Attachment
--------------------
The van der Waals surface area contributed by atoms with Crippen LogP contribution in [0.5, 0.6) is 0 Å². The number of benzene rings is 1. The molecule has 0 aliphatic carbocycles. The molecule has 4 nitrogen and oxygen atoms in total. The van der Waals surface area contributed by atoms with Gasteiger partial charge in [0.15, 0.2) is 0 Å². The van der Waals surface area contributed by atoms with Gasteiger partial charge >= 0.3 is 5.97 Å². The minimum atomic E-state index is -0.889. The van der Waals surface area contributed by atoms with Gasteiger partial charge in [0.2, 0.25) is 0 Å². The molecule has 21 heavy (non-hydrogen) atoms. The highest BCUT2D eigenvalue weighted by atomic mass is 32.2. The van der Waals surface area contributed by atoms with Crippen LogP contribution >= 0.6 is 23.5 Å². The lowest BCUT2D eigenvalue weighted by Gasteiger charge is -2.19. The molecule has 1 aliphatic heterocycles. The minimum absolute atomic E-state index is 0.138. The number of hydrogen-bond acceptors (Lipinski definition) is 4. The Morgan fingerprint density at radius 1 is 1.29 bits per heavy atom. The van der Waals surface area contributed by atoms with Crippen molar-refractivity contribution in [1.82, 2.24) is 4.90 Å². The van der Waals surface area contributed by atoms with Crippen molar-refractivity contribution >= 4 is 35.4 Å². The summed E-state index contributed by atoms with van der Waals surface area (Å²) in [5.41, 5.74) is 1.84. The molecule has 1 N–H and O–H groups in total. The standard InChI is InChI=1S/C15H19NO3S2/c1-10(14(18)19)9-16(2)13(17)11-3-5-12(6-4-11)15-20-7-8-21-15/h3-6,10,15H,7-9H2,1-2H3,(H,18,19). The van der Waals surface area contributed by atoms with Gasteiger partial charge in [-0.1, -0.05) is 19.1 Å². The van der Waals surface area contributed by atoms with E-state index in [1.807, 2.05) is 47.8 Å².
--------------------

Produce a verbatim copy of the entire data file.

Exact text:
The van der Waals surface area contributed by atoms with Crippen LogP contribution in [0.5, 0.6) is 0 Å². The number of benzene rings is 1. The molecule has 0 aliphatic carbocycles. The molecule has 4 nitrogen and oxygen atoms in total. The van der Waals surface area contributed by atoms with Gasteiger partial charge in [0.15, 0.2) is 0 Å². The van der Waals surface area contributed by atoms with Gasteiger partial charge >= 0.3 is 5.97 Å². The minimum atomic E-state index is -0.889. The van der Waals surface area contributed by atoms with Gasteiger partial charge in [0.2, 0.25) is 0 Å². The molecule has 21 heavy (non-hydrogen) atoms. The highest BCUT2D eigenvalue weighted by atomic mass is 32.2. The van der Waals surface area contributed by atoms with Crippen LogP contribution >= 0.6 is 23.5 Å². The lowest BCUT2D eigenvalue weighted by Gasteiger charge is -2.19. The molecule has 1 aliphatic heterocycles. The minimum absolute atomic E-state index is 0.138. The number of hydrogen-bond acceptors (Lipinski definition) is 4. The Morgan fingerprint density at radius 1 is 1.29 bits per heavy atom. The van der Waals surface area contributed by atoms with Crippen molar-refractivity contribution in [1.82, 2.24) is 4.90 Å². The van der Waals surface area contributed by atoms with Crippen molar-refractivity contribution >= 4 is 35.4 Å². The summed E-state index contributed by atoms with van der Waals surface area (Å²) in [5.41, 5.74) is 1.84. The molecule has 1 N–H and O–H groups in total. The standard InChI is InChI=1S/C15H19NO3S2/c1-10(14(18)19)9-16(2)13(17)11-3-5-12(6-4-11)15-20-7-8-21-15/h3-6,10,15H,7-9H2,1-2H3,(H,18,19). The van der Waals surface area contributed by atoms with Gasteiger partial charge in [-0.1, -0.05) is 19.1 Å². The van der Waals surface area contributed by atoms with E-state index in [1.807, 2.05) is 47.8 Å².